Honeybees are the types that make honey, as already seen from their name. They are also the type that usually swarms and can start their colony in houses. If this happens, there are possibilities of honey oozing on your walls or other places.
Bumblebees are also social insects but do not make honey, unlike honeybees. While most bumblebees nest on the ground or in other holes, they can also use your house’s wall as their nest.
3. Carpenter bees
Unlike honeybees and bumblebees, carpenter bees are solitary bees that usually bore holes in wood to create nests. You may hear a buzzing sound if carpenter bees live inside your walls.
How to prevent bees from getting into your house.
Bee colonies sometimes invade a house or empty spaces because their hives have become too overpopulated that they need to relocate and form another colony along with their old queen . When this happens, the bees can move fast and create a new hive where they will reproduce and grow.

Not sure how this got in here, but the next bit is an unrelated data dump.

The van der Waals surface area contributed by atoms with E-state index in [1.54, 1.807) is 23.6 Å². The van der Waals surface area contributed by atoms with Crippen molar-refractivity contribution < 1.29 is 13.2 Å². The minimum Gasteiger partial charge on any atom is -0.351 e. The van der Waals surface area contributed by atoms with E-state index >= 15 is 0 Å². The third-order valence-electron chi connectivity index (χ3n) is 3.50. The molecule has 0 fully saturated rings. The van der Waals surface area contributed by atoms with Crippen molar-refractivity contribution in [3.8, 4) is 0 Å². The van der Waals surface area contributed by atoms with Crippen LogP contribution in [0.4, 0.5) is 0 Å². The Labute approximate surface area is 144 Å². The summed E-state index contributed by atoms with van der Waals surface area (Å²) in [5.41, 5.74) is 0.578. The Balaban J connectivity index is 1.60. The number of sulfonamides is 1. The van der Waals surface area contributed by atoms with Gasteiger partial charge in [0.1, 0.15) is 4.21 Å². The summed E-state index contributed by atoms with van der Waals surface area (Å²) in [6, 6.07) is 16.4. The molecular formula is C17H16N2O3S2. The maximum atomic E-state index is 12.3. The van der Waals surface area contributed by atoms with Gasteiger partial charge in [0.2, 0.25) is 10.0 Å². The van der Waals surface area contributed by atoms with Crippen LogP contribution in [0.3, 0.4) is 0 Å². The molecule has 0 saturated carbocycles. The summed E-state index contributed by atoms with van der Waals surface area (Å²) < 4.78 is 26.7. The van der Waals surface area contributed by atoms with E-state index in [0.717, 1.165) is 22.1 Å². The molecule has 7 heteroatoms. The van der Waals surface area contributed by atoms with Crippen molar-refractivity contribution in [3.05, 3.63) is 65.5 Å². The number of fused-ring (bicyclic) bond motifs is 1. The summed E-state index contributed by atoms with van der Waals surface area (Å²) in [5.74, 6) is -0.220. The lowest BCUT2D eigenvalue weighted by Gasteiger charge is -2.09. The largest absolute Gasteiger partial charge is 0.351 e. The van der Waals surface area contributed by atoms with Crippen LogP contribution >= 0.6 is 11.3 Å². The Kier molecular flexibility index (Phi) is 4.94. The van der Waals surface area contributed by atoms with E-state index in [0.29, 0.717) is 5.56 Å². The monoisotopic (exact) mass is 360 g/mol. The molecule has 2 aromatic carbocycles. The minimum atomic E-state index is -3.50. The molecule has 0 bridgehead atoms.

In the city and other places with no natural green spaces, like trees and forests, bees have fewer choices, and the best place they often find for their relocation is in wood-based houses .
Since bees are common to enter houses and establish their hive there, prevention is better than cure. Bees love finding cracks and holes in the house, including windows, pipes, wall holes, chimneys, and old frames. So, it is best to block their entry by installing wire meshes around the openings like doors and windows, caulking in gaps and cracks, and chimneys must be capped .
When is the time to call for professional help to get rid of bees?
Please take note that if you don’t have any prior experience with handling bees, don’t try it yourself to avoid getting stung or killing the ever-important bees.
While you should prevent bees from establishing a new hive in your homes, there are also times when it will be too late, leaving you with no choice but to call licensed and accredited professionals to perform your needed services.